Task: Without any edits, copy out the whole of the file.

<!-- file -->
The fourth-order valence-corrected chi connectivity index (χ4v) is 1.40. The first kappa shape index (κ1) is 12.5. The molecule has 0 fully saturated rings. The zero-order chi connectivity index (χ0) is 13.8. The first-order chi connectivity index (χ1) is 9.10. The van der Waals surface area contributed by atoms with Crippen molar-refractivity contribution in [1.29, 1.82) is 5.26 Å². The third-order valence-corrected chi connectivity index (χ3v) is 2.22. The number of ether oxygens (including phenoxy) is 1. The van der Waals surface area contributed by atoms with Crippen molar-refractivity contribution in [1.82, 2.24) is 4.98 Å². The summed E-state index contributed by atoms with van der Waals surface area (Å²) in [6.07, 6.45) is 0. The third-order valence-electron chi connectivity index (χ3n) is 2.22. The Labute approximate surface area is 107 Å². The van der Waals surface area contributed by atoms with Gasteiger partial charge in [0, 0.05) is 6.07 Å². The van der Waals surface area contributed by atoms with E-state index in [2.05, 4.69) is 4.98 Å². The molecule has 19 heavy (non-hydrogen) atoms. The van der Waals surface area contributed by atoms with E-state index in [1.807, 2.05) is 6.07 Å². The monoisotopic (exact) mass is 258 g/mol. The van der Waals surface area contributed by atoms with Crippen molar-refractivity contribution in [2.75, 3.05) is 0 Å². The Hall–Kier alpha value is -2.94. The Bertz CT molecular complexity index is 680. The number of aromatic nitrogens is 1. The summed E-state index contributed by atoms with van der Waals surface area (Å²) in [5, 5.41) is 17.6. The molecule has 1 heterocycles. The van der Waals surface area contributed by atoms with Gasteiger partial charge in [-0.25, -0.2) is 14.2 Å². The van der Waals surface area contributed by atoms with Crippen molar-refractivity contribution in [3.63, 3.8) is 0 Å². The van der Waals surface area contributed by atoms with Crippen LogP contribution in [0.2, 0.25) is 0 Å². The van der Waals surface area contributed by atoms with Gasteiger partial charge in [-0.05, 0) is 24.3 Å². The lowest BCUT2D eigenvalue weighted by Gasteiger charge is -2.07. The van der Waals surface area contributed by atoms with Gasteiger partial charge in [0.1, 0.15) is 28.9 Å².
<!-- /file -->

The fourth-order valence-corrected chi connectivity index (χ4v) is 1.40. The first kappa shape index (κ1) is 12.5. The molecule has 0 fully saturated rings. The zero-order chi connectivity index (χ0) is 13.8. The first-order chi connectivity index (χ1) is 9.10. The van der Waals surface area contributed by atoms with Crippen molar-refractivity contribution in [1.29, 1.82) is 5.26 Å². The third-order valence-corrected chi connectivity index (χ3v) is 2.22. The number of ether oxygens (including phenoxy) is 1. The van der Waals surface area contributed by atoms with Crippen molar-refractivity contribution in [1.82, 2.24) is 4.98 Å². The summed E-state index contributed by atoms with van der Waals surface area (Å²) in [6.07, 6.45) is 0. The third-order valence-electron chi connectivity index (χ3n) is 2.22. The Labute approximate surface area is 107 Å². The van der Waals surface area contributed by atoms with Gasteiger partial charge in [0, 0.05) is 6.07 Å². The van der Waals surface area contributed by atoms with E-state index in [2.05, 4.69) is 4.98 Å². The molecule has 19 heavy (non-hydrogen) atoms. The van der Waals surface area contributed by atoms with E-state index in [1.807, 2.05) is 6.07 Å². The monoisotopic (exact) mass is 258 g/mol. The van der Waals surface area contributed by atoms with Crippen molar-refractivity contribution in [2.75, 3.05) is 0 Å². The Hall–Kier alpha value is -2.94. The Bertz CT molecular complexity index is 680. The number of aromatic nitrogens is 1. The summed E-state index contributed by atoms with van der Waals surface area (Å²) in [5, 5.41) is 17.6. The molecule has 1 heterocycles. The van der Waals surface area contributed by atoms with Gasteiger partial charge in [-0.25, -0.2) is 14.2 Å². The van der Waals surface area contributed by atoms with Crippen molar-refractivity contribution in [3.63, 3.8) is 0 Å². The van der Waals surface area contributed by atoms with Crippen LogP contribution in [0.2, 0.25) is 0 Å². The van der Waals surface area contributed by atoms with Gasteiger partial charge in [-0.05, 0) is 24.3 Å². The lowest BCUT2D eigenvalue weighted by Gasteiger charge is -2.07. The van der Waals surface area contributed by atoms with Gasteiger partial charge in [0.1, 0.15) is 28.9 Å².